BY BENJAMIN WEINTHAL  JANUARY 13, 2018

Currently, the UK only proscribes Hezbollah’s ‘military wing,’ but not its ‘political wing.’

 

The British House of Commons is slated to debate on January 25 a ban of the entirety of Hezbollah because of the Lebanese group’s terrorist activities.

“Hezbollah is a terrorist organization, driven by an antisemitic ideology, which seeks the destruction of Israel,” Labour Friends of Israel director Jennifer Gerber told The Jerusalem Post on Friday. “The British government has repeatedly failed to take action to ban it in its entirety. This debate is intended to increase the pressure on them to do so without further delay or excuses.”

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MP Joan Ryan, the head of the pro-Israel Labour Party group, worked to obtain the cross-party parliamentary debate on the terrorist proscription of Hezbollah. The Labour Party’s leader Jeremy Corbyn has previously called Hamas and Hezbollah his “friends.”

According to a statement from Labour Friends of Israel, the group “has long called for the complete proscription of the terrorist group Hezbollah. Currently, the UK only proscribes Hezbollah’s ‘military wing,’ but not its ‘political wing.’

The UK’s distinction is not one that Hezbollah itself recognizes. Its deputy secretary-general, Naim Qassem, stated in 2009 that the ‘same leadership that directs the parliamentary and government work also leads jihad actions in the struggle against Israel.’

“This false distinction means that Hezbollah flags can be flown on the streets of Britain,” LFI wrote. “This is most notably seen in London during the annual al-Quds Day parade. Last June, LFI vice chair Louise Ellman wrote to the home secretary, Amber Rudd, calling for Hezbollah’s proscription as well as asking London Mayor Sadiq Khan to review the policing of the event. In November, she met with the Metropolitan Police to discuss our concerns.”

The US, the Arab League, the Netherlands, Israel and Canada have all designated all of Hezbollah a terrorist organization.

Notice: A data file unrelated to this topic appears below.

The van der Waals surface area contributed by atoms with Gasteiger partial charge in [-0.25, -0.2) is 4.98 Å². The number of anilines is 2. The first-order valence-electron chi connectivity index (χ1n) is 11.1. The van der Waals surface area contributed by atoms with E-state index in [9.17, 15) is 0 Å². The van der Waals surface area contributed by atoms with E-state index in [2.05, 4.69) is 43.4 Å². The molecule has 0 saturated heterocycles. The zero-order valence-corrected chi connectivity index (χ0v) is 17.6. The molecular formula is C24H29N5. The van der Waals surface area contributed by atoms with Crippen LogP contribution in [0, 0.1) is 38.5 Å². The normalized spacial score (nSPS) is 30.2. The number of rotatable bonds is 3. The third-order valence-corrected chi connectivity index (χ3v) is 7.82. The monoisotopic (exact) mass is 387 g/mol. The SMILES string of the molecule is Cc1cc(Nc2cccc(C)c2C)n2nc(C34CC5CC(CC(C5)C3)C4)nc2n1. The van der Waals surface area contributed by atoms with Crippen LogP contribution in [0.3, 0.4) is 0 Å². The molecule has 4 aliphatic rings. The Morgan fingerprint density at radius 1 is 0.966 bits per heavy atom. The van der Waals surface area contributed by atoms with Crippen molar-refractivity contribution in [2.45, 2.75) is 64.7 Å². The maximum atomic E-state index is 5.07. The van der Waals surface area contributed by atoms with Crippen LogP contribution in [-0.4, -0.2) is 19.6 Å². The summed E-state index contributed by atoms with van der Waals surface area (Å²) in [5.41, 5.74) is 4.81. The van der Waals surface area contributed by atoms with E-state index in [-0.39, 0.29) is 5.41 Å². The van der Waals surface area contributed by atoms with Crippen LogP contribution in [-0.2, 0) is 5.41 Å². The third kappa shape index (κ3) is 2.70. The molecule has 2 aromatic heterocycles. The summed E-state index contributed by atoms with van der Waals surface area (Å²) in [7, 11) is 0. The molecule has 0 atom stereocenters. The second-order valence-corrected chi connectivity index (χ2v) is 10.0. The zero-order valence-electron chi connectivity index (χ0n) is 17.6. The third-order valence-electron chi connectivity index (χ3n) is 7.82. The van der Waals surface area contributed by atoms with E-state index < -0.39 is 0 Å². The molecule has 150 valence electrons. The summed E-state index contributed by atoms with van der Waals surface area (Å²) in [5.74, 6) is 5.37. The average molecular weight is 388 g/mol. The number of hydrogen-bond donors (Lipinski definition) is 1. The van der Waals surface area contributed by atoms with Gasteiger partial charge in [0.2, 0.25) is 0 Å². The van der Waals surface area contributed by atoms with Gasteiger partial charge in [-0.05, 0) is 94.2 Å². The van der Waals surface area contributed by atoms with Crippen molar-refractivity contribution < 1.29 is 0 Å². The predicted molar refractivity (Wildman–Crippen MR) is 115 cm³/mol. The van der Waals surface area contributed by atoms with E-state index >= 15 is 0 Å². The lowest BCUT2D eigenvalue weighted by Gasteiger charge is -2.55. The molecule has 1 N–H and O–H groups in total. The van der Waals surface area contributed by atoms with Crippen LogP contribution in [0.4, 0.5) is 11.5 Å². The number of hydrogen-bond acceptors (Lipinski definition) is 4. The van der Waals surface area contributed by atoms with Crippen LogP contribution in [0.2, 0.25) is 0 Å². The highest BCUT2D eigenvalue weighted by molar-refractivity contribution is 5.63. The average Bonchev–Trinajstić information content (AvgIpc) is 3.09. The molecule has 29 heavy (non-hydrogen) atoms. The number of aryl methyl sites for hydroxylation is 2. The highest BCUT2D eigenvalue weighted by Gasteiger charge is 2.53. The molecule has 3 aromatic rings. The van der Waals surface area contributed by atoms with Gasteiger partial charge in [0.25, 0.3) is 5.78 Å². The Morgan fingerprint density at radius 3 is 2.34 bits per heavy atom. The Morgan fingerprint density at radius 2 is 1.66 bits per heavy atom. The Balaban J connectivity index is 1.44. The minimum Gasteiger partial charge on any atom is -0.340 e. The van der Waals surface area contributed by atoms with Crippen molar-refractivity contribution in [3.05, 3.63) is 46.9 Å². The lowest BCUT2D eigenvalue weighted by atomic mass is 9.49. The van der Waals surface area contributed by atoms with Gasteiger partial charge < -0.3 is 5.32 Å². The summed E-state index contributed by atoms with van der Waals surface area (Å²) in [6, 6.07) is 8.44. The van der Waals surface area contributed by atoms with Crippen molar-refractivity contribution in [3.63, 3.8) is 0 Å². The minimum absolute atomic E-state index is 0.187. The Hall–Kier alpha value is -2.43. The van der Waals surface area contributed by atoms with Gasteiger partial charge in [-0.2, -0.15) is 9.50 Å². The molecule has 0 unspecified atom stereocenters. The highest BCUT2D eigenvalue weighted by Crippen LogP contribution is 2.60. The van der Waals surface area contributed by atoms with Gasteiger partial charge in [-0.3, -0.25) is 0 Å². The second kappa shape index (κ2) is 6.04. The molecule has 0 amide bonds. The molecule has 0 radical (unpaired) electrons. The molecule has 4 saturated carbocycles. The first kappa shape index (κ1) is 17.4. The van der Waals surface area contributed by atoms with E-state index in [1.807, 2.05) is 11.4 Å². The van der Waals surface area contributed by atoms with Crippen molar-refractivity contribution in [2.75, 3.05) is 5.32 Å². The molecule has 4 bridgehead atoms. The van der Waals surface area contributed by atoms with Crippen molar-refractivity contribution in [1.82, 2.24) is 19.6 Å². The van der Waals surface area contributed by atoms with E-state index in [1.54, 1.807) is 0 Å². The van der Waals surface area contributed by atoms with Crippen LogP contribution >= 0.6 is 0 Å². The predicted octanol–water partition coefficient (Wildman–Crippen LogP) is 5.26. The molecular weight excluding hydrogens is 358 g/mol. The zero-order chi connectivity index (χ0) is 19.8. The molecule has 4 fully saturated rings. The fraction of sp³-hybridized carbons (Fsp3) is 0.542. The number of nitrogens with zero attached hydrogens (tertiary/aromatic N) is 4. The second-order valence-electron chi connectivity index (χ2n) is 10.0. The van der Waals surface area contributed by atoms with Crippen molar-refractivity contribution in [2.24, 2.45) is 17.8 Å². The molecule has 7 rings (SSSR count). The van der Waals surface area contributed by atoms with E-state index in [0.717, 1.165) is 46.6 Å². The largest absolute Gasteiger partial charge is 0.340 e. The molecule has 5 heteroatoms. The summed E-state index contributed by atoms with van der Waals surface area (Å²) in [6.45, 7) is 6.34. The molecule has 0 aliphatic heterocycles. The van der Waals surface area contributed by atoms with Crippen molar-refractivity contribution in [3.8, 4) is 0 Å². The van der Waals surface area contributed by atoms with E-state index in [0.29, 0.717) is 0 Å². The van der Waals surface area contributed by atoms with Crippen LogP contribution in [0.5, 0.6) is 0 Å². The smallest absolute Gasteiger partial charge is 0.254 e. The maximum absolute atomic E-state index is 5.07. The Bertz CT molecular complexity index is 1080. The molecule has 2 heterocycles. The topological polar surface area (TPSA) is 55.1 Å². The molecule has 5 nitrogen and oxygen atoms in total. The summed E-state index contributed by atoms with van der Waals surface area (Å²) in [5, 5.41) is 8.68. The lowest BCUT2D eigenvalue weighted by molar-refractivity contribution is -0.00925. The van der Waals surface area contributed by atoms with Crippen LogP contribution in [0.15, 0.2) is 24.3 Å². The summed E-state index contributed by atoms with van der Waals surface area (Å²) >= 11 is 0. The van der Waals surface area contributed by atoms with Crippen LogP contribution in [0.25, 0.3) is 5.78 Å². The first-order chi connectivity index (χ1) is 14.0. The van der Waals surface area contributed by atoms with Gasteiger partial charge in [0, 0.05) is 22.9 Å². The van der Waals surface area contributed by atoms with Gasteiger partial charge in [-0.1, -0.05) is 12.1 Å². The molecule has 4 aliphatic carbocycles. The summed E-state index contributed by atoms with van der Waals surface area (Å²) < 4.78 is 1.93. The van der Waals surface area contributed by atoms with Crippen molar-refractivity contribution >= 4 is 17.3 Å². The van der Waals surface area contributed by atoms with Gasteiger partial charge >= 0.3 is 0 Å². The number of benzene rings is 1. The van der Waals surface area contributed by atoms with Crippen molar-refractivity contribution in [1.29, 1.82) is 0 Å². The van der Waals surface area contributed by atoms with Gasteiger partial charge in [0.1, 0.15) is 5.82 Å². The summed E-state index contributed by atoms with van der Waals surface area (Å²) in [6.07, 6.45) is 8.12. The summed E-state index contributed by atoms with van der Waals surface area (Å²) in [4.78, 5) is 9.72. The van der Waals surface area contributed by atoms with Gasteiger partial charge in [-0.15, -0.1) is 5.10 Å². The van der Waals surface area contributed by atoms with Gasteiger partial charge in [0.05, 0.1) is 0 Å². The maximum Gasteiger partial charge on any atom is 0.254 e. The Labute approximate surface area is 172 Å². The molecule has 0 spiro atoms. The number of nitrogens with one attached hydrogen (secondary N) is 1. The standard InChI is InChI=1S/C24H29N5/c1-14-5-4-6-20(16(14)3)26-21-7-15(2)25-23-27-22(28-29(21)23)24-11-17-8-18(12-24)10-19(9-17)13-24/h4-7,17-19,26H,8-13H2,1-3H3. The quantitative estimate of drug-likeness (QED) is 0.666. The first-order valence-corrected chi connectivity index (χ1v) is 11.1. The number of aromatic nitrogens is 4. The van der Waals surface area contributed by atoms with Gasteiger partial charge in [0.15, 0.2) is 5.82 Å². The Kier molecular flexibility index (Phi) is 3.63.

The White House on Friday urged all countries to outlaw all of Hezbollah.

“I also call on all our allies to take stronger steps with us to confront Iran’s other malign activities,” President Donald Trump said. “Among other actions, our allies should cut off funding to the Islamic Revolutionary Guard Corps, its militant proxies, and anyone else who contributes to Iran’s support for terrorism. They should designate Hezbollah, in its entirety, as a terrorist organization.”

The European Union designated Hezbollah’s so-called military wing, Izzadin Kassam, a terrorist entity in 2013. The UK classified Hezbollah’s military wing a terrorist entity in 2008 because of the group’s attacks on British soldiers in Iraq.

The EU’s terrorist classification followed Hezbollah’s 2012 attack on an Israeli tour bus in Burgas, Bulgaria, resulting in the murders of five Israelis and their Bulgarian Muslim bus driver. The trial of the two Hezbollah suspects is slated to proceed in February.

The two men on trial for the attack, Lebanese-Australian Meliad Farah and Lebanese-Canadian Hassan El Hajj Hassan, fled to Lebanon. Their trial is being held in absentia, because Lebanon’s government has refused to extradite the two suspects to Bulgaria.

A third Hezbollah attacker, Lebanese-French national Mohamad Hassan El-Husseini, is believed to have carried the bomb onto the bus. He died during the blast.

Germany’s most recent intelligence data show that 950 Hezbollah operatives work in Germany. The Hezbollah members raise funds and recruit members. They also play a key role in supporting the Boycott, Divestment, Sanctions campaign against the Jewish state.

Israeli and German lawmakers appealed to German Interior Minister Thomas de Maizière to ban Hezbollah and the Popular Front for the Liberation of Palestine from Germany. De Maizière rejected the request.

In 2013, Taleb Yaacoub, a Hezbollah member carrying both Lebanese and Swedish passports, was convicted in Cyprus for plotting to murder Israelis. The Cypriot court sentenced the man to four years prison.

In 2015, a Cypriot court sentenced Hezbollah operative Hussein Bassam Abdallah to six years in prison for collecting explosives to use against Israelis.

JPost